Faculty working less than 1.0 FTE receive lower salaries in accordance with their workloads. Teaching faculty receive 2.5 percent salary increases from year to year to keep up with inflation. Faculty also receive reduced compensation over summer term.

Michelle Zellers, the Internal Organizer for AAUP, clarified in an email, “The vast majority of employees we represent who have teaching responsibilities work on 9-month appointments (corresponding to the 9-month academic year), and lower minimum salaries apply. In addition, most teaching faculty are not technically (full) professors—even if students commonly refer to them as such. For teaching faculty, minimum salaries range from $41,112 for non-tenure track ‘Instructors,’ to $56,430 for tenure-track ‘Assistant Professors’ to $82,971 for ‘(full) Professors’ who have risen to the highest rank available for tenured faculty, usually late in their careers.”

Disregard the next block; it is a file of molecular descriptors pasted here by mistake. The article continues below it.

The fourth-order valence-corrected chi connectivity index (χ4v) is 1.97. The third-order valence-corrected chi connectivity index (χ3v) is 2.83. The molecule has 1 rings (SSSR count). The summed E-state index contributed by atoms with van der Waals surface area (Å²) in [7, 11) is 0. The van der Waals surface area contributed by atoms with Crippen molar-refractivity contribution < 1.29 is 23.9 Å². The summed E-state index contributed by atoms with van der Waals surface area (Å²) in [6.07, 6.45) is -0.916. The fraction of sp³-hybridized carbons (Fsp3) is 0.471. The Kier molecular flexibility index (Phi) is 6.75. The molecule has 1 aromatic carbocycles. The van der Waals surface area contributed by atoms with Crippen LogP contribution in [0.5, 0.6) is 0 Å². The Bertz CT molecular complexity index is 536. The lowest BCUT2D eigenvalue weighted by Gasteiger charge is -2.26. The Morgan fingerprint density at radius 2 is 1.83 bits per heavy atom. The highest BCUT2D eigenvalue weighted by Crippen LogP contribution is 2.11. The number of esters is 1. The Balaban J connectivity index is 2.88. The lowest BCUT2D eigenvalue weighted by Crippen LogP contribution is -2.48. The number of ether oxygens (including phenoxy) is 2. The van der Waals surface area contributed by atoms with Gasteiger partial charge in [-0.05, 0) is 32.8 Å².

She continued, “For all ranks, PSU faculty members earn lower salaries, on average, than our peers at ‘comparator’ institutions nationwide.”

AAUP members have access to health care through the Public Employees’ Benefit Board. PSU pays 95 percent of the monthly premium, and members pay the other five percent.

According to the 2015–17 PSU-AAUP Collective Bargaining Issues, “Faculty and academic professionals do not have paid family leave, and current policies are not family-friendly. Out of pocket health care costs are rising, and health incentive programs do not meet the needs of faculty and academic professionals. Academic professionals are unable to take leave and are not reimbursed for leave they do not take.”

AAUP has a professional development fund of $650,000 per year and a $500,000 per year fund for travel related to professional development. Members of AAUP and their families are also offered discounted tuition, according to AJ Brown, an instructor in the IELP.

“[My son] goes to school here at a tremendous discount because I’m a teacher here,” Brown said. “It’s a big benefit if the faculty takes advantage. And so, AAUP just fought and—we just got something… that says it’s not going to change.”